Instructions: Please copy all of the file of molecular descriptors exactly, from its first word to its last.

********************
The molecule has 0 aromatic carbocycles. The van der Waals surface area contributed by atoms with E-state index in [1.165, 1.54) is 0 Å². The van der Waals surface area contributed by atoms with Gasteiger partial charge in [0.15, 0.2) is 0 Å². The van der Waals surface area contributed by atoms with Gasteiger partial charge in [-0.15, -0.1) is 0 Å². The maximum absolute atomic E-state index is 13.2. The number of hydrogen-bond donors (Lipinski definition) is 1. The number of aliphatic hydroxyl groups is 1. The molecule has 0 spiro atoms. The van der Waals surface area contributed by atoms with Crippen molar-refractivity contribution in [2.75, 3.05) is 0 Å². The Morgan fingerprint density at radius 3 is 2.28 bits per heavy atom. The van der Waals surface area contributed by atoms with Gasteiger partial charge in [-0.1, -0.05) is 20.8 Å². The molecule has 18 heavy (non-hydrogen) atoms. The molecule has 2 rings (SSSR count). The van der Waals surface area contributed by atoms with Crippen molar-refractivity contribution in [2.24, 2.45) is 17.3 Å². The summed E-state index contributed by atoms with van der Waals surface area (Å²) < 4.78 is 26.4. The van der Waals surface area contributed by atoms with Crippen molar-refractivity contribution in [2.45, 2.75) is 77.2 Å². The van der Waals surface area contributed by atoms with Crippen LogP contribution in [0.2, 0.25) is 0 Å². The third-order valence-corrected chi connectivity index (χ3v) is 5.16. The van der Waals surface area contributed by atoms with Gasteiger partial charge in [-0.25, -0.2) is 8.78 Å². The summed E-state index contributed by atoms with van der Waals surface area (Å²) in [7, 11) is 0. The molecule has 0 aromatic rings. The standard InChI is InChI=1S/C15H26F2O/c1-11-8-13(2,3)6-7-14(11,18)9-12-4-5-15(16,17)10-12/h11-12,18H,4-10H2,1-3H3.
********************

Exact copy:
The molecule has 0 aromatic carbocycles. The van der Waals surface area contributed by atoms with E-state index in [1.165, 1.54) is 0 Å². The van der Waals surface area contributed by atoms with Gasteiger partial charge in [0.15, 0.2) is 0 Å². The van der Waals surface area contributed by atoms with Gasteiger partial charge in [-0.15, -0.1) is 0 Å². The maximum absolute atomic E-state index is 13.2. The number of hydrogen-bond donors (Lipinski definition) is 1. The number of aliphatic hydroxyl groups is 1. The molecule has 0 spiro atoms. The van der Waals surface area contributed by atoms with Crippen molar-refractivity contribution in [2.75, 3.05) is 0 Å². The Morgan fingerprint density at radius 3 is 2.28 bits per heavy atom. The van der Waals surface area contributed by atoms with Gasteiger partial charge in [-0.1, -0.05) is 20.8 Å². The molecule has 18 heavy (non-hydrogen) atoms. The molecule has 2 rings (SSSR count). The van der Waals surface area contributed by atoms with Crippen molar-refractivity contribution in [2.24, 2.45) is 17.3 Å². The summed E-state index contributed by atoms with van der Waals surface area (Å²) < 4.78 is 26.4. The van der Waals surface area contributed by atoms with Crippen molar-refractivity contribution in [2.45, 2.75) is 77.2 Å². The van der Waals surface area contributed by atoms with Crippen LogP contribution in [0.2, 0.25) is 0 Å². The third-order valence-corrected chi connectivity index (χ3v) is 5.16. The van der Waals surface area contributed by atoms with Gasteiger partial charge in [-0.25, -0.2) is 8.78 Å². The summed E-state index contributed by atoms with van der Waals surface area (Å²) in [7, 11) is 0. The molecule has 0 aromatic rings. The standard InChI is InChI=1S/C15H26F2O/c1-11-8-13(2,3)6-7-14(11,18)9-12-4-5-15(16,17)10-12/h11-12,18H,4-10H2,1-3H3.